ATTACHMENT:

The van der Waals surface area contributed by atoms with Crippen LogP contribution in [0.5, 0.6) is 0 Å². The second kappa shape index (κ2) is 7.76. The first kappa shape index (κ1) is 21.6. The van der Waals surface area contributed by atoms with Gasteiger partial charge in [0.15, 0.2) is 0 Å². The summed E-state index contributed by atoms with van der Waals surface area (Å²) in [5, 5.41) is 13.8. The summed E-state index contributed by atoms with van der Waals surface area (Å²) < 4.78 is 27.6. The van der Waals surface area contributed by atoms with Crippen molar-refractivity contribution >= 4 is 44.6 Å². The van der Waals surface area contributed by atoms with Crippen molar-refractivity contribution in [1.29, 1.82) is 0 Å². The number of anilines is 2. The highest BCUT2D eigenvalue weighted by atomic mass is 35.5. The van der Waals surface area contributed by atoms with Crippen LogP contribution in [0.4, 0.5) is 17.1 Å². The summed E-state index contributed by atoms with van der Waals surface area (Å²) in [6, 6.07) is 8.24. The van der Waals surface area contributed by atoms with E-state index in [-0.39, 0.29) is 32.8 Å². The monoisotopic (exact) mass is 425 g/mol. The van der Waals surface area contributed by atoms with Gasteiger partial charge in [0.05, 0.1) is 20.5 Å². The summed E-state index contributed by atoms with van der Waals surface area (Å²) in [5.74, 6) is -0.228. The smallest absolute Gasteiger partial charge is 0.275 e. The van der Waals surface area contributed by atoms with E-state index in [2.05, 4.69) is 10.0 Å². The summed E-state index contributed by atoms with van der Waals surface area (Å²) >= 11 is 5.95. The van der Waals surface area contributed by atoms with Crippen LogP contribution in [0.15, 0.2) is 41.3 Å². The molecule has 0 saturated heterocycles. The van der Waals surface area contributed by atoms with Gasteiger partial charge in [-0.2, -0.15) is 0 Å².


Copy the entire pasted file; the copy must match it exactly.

The van der Waals surface area contributed by atoms with Crippen LogP contribution in [0.5, 0.6) is 0 Å². The second kappa shape index (κ2) is 7.76. The first kappa shape index (κ1) is 21.6. The van der Waals surface area contributed by atoms with Gasteiger partial charge in [0.15, 0.2) is 0 Å². The summed E-state index contributed by atoms with van der Waals surface area (Å²) in [5, 5.41) is 13.8. The summed E-state index contributed by atoms with van der Waals surface area (Å²) < 4.78 is 27.6. The van der Waals surface area contributed by atoms with Crippen molar-refractivity contribution >= 4 is 44.6 Å². The van der Waals surface area contributed by atoms with Crippen molar-refractivity contribution in [1.29, 1.82) is 0 Å². The number of anilines is 2. The highest BCUT2D eigenvalue weighted by atomic mass is 35.5. The van der Waals surface area contributed by atoms with Crippen LogP contribution in [0.4, 0.5) is 17.1 Å². The summed E-state index contributed by atoms with van der Waals surface area (Å²) in [6, 6.07) is 8.24. The van der Waals surface area contributed by atoms with E-state index in [-0.39, 0.29) is 32.8 Å². The monoisotopic (exact) mass is 425 g/mol. The van der Waals surface area contributed by atoms with Gasteiger partial charge in [0.05, 0.1) is 20.5 Å². The summed E-state index contributed by atoms with van der Waals surface area (Å²) in [5.74, 6) is -0.228. The smallest absolute Gasteiger partial charge is 0.275 e. The van der Waals surface area contributed by atoms with E-state index in [2.05, 4.69) is 10.0 Å². The summed E-state index contributed by atoms with van der Waals surface area (Å²) >= 11 is 5.95. The van der Waals surface area contributed by atoms with Crippen LogP contribution in [0.15, 0.2) is 41.3 Å². The molecule has 0 saturated heterocycles. The van der Waals surface area contributed by atoms with Gasteiger partial charge in [-0.2, -0.15) is 0 Å².